# What is the difference between the population standard deviation and the sample standard deviation?

Jul 22, 2015

In the formula for a population standard deviation, you divide by the population size $N$, whereas in the formula for the sample standard deviation, you divide by $n - 1$ (the sample size minus one).

#### Explanation:

If $\mu$ is the mean of the population, the formula for the population standard deviation of the population data ${x}_{1} , {x}_{2} , {x}_{3} , \setminus \ldots , {x}_{N}$ is

$\sigma = \sqrt{\setminus \frac{{\sum}_{k = 1}^{N} {\left({x}_{k} - \mu\right)}^{2}}{N}}$.

If $\overline{x}$ is the mean of a sample, the formula for the sample standard deviation of the sample data ${x}_{1} , {x}_{2} , {x}_{3} , \setminus \ldots , {x}_{n}$ is

$s = \sqrt{\setminus \frac{{\sum}_{k = 1}^{n} {\left({x}_{k} - \overline{x}\right)}^{2}}{n - 1}}$.

The reason this is done is somewhat technical. Doing this makes the sample variance ${s}^{2}$ a so-called unbiased estimator for the population variance ${\sigma}^{2}$. In effect, if the population size is really large and you are doing many, many random samples of the same size $n$ from that large population, the mean of the many, many values of ${s}^{2}$ will have an average very close to the value of ${\sigma}^{2}$ (and, as far as a theoretical perspective goes, the mean of ${s}^{2}$ as a "random variable" will be exactly ${\sigma}^{2}$).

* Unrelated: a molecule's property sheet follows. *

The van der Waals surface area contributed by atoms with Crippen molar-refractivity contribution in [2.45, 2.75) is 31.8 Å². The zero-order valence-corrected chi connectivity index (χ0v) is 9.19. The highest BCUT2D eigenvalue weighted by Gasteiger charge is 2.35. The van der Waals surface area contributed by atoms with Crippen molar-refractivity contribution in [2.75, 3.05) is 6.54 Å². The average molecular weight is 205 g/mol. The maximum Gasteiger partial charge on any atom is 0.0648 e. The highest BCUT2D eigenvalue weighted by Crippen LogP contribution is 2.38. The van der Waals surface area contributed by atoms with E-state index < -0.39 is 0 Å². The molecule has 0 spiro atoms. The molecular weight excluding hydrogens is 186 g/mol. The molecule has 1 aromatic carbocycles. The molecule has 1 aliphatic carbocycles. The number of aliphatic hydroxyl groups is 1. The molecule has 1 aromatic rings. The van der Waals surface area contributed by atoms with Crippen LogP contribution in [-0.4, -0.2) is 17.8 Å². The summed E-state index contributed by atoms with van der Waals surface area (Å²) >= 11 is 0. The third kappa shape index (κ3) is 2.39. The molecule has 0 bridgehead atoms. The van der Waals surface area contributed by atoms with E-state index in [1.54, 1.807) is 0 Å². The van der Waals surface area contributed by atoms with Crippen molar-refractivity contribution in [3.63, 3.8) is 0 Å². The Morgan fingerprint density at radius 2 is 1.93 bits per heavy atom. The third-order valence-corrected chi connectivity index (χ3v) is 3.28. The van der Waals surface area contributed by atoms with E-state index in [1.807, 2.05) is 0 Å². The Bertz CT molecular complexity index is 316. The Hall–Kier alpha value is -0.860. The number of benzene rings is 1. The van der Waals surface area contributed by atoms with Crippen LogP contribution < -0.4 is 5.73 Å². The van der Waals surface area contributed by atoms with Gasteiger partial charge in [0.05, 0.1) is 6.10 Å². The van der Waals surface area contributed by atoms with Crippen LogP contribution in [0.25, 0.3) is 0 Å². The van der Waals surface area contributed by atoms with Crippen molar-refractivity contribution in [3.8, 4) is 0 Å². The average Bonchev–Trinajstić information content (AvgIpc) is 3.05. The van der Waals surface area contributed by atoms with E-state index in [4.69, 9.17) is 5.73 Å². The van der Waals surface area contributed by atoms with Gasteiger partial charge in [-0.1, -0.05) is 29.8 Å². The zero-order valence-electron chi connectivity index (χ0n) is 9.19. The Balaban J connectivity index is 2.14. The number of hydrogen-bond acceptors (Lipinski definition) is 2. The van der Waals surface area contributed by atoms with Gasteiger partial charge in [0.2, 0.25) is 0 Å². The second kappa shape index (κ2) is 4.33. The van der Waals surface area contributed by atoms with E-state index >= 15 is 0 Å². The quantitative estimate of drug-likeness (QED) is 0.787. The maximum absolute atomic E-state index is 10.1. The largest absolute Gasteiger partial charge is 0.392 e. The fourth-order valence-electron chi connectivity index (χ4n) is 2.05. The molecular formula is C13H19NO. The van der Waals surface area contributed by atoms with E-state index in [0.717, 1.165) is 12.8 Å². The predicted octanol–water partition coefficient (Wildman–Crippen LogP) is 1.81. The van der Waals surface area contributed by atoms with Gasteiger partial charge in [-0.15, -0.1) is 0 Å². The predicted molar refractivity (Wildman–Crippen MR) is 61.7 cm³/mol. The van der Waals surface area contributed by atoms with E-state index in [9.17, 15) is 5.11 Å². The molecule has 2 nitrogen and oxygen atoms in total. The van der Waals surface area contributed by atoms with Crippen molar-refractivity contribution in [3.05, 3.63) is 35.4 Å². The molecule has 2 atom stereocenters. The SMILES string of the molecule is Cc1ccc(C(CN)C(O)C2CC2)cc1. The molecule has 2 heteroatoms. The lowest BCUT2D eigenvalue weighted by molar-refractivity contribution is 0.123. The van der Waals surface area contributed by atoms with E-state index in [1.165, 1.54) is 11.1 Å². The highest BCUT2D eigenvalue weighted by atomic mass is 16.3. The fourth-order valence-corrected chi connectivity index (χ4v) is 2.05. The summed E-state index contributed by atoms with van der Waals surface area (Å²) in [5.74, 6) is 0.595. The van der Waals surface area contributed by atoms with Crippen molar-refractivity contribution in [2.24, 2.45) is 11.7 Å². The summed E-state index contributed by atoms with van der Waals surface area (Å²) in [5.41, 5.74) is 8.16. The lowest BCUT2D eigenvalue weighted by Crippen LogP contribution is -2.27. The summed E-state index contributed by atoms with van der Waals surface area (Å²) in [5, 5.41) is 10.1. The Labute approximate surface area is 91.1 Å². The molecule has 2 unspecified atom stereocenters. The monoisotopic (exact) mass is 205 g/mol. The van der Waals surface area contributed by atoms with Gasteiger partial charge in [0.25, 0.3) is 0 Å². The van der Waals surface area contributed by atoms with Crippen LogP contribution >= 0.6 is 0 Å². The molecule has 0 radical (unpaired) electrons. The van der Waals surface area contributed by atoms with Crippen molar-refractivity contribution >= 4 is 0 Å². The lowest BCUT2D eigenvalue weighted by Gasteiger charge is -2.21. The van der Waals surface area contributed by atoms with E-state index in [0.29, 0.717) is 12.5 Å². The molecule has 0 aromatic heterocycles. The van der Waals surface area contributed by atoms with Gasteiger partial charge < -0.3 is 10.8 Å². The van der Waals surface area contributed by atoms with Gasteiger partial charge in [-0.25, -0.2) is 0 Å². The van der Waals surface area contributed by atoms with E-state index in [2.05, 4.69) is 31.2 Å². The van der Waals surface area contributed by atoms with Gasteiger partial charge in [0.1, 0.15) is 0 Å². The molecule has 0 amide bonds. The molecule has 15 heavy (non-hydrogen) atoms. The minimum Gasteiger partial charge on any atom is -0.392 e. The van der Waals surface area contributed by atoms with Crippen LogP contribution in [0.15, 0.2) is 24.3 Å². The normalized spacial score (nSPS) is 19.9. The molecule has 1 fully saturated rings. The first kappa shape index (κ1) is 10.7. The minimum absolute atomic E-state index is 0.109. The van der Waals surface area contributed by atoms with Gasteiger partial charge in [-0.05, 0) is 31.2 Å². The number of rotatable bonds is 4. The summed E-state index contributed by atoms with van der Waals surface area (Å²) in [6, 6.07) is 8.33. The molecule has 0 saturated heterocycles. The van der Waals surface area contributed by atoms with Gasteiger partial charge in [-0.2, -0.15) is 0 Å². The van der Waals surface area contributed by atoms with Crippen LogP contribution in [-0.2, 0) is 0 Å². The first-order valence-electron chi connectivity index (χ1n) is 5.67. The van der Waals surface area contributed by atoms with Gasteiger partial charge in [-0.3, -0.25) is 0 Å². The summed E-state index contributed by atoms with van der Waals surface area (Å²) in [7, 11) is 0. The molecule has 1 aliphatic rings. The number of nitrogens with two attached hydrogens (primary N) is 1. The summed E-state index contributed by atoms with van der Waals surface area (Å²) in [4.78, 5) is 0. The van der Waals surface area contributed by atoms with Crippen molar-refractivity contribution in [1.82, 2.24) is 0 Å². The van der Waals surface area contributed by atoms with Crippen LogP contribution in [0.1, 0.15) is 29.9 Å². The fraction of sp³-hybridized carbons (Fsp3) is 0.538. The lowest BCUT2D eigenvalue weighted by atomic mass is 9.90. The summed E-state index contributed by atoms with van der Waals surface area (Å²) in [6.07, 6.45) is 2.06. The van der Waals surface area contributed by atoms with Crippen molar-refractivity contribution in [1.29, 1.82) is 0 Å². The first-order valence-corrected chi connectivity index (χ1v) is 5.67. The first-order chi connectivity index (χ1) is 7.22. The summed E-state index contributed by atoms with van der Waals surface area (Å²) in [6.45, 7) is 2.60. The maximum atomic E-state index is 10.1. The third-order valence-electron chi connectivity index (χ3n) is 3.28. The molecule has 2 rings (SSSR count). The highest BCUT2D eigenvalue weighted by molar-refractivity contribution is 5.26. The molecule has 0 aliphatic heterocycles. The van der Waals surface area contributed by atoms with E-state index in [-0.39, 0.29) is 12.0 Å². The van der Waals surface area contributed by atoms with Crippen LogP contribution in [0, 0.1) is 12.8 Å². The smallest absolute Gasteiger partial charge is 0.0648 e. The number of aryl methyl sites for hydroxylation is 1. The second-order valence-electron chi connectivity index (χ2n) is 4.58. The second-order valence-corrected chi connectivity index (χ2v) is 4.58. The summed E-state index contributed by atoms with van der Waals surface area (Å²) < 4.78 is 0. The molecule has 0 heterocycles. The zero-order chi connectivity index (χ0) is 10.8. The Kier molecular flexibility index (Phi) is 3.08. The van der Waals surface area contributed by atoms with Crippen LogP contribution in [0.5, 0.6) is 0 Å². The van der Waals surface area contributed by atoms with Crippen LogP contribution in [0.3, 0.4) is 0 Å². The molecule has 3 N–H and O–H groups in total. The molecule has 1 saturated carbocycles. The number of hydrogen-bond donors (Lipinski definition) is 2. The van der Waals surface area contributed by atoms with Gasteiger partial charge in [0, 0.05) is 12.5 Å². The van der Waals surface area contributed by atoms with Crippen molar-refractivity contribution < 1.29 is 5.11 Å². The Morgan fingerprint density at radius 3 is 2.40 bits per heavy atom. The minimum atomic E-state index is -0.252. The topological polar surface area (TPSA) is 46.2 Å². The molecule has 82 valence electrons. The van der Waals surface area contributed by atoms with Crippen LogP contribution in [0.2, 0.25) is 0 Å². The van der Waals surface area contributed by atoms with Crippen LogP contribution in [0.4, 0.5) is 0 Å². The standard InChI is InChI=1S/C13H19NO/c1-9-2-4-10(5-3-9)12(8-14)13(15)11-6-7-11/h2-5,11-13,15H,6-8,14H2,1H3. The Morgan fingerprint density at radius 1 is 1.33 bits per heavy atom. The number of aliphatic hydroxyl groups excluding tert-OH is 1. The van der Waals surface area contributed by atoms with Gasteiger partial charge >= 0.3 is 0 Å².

The technicalities for why this is true involve lots of algebra with summations, and is usually not worth the time spent for beginning students.